This page is your guide to starting or continuing a journey into global education. I will provide a variety of resources for you to explore. These are websites, tools, rubrics, organizations, and other links that I found useful in my quest to become a global educator. I will continue to add to these as time goes on, and please feel free to let me know if you find something that should be added. For Project-Based Learning (PBL) resources, local community resources, my sample global education unit, and tips for blending global education with your existing standards, go to the Global Ed- Teach tab.

Digital Tools for Global Education

The following are some of my favorite tools that I discovered through my work with Fulbright Teachers for Global Classrooms. Click on the name of the tool to go to the site and get started.

ToolHow I Used It
Google TranslateUsing Google translate, I translated my daily journal prompts into both Spanish and French, engaging my bilingual students to help proofread. Subsequently, I used it extensively for full conversations with students who struggled with English. We sat together at a computer and took turns typing. This became a regular way to touch base, show interest, and get feedback. Awareness of culture, language, and cognates went up impressively! Just be aware that it can be tricky getting a clear translation at times. Always have a native speaker check your work, especially if it will be in writing!
World Population HistoryThis amazing site has maps and resources that show how the world has changed through history. It includes a counter that shows the current population. I am fascinated by the whole site, and I believe there are many applications I haven’t had the chance to get to–yet! I used it for a dramatic lesson on the indigenous tribes of the Pacific Northwest. I had students go to the map and find what North America’s population looked like in 1700. They saw the settlements of Europeans on the east coast, but the only major population in our region was a HUGE population center of indigenous coastal tribes. Then we simultaneously used the tool that moved the map through the years, and the dots that signified the large coastal population simply blipped out, right after the years of contact with Europeans. The class became very quiet and a bit gloomy, but it had such a dramatic impact. Then they were able to watch as the population changed again and grew into the state we know today. We went back to that lessons many times through the semester. No matter what you are studying, science, social studies, geography- this interactive map has some value to add.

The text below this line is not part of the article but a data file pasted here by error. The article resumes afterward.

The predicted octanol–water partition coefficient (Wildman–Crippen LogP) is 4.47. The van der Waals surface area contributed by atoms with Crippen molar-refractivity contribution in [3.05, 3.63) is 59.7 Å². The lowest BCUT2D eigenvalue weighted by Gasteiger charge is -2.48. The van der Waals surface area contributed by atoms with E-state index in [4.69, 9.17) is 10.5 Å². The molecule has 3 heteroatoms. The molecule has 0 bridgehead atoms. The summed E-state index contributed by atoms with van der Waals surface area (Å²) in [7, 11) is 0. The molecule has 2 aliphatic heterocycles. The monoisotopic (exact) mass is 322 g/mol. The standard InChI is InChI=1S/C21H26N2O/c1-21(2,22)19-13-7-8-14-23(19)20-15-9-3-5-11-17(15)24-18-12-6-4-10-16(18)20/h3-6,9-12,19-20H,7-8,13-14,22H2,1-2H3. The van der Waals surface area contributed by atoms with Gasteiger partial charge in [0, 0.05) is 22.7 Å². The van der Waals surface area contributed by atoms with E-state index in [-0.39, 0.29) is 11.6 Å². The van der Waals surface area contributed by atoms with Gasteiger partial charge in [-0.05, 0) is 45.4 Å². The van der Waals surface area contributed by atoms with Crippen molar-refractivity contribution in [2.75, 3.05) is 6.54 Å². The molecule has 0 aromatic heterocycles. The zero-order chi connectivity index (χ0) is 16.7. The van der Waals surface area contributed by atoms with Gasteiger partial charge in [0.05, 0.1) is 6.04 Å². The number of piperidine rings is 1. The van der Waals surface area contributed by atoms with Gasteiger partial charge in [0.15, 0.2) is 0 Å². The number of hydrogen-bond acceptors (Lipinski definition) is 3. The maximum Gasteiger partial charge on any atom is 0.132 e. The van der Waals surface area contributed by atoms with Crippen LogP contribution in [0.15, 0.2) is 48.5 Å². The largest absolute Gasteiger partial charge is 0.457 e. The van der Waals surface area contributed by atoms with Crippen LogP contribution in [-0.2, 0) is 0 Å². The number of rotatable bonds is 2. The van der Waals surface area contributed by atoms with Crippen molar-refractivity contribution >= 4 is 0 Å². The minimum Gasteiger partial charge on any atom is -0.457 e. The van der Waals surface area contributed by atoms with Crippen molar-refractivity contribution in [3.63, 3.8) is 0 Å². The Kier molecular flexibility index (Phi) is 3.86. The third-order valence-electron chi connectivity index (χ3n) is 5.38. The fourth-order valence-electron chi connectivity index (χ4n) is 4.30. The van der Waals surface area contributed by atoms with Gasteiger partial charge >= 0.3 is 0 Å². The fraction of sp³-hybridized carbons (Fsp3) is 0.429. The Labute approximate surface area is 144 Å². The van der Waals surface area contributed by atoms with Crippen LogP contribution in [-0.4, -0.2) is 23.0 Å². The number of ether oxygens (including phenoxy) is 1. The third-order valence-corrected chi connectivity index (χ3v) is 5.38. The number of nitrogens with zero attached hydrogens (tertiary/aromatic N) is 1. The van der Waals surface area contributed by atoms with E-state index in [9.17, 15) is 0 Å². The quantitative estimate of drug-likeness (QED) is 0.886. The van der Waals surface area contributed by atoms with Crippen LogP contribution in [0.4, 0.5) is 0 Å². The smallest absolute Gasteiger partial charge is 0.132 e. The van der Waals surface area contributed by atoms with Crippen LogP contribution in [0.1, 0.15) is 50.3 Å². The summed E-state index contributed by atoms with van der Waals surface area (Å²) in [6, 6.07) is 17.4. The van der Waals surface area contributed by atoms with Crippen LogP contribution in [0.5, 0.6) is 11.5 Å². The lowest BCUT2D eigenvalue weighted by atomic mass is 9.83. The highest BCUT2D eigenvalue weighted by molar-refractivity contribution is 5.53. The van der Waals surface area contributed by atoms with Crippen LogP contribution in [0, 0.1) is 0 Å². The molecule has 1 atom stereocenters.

FlipgridFlipgrid was a huge upgrade in my teaching practice! I used Flip Grid videos before, during and after my trip to Morocco to engage my students in the journey. They all formulated questions for Moroccan students about daily life and school. They took videos of themselves that were very endearing and informative. Then I shared their videos with volunteers in Morocco who then responded in their own videos, answering the questions posed. Additionally, I posted daily updates of my own on Flipgrid that my students could access. They were able to ask questions and tell me they missed me while I was half a world away. I have so many ideas for other ways of using Flipgrid in the future. It is such a good way to engage students with technology.
Google Arts and CultureIf you haven’t seen Google Arts and Culture, you are in for a treat. It is kind of a trap, though, since it is so visually stunning that you will have a hard time limiting your searches. For my Moroccan studies alone, I was introduced the historical figure of Hassan I, viewed a slideshow of Moroccan leather embroidery, and learned about a famous equestrian painting. No matter the subject you are teacher, this tool has something visually stunning to add. It’s a treasure.
PadletThis year I will be adding Padlet to my classroom tools. I think it will be a great way to create collections of responses to prompts I give to my students. I often offer a menu of ways to respond to literature – a picture, an essay, a poem, a song… Padlet is versatile and we can all see the results of everyone’s responses in one place. It’s very engaging. You can upload slideshows, images, videos, audio responses, or just text. Individual creativity is easy to foster, and students feel accountable. They want to be included.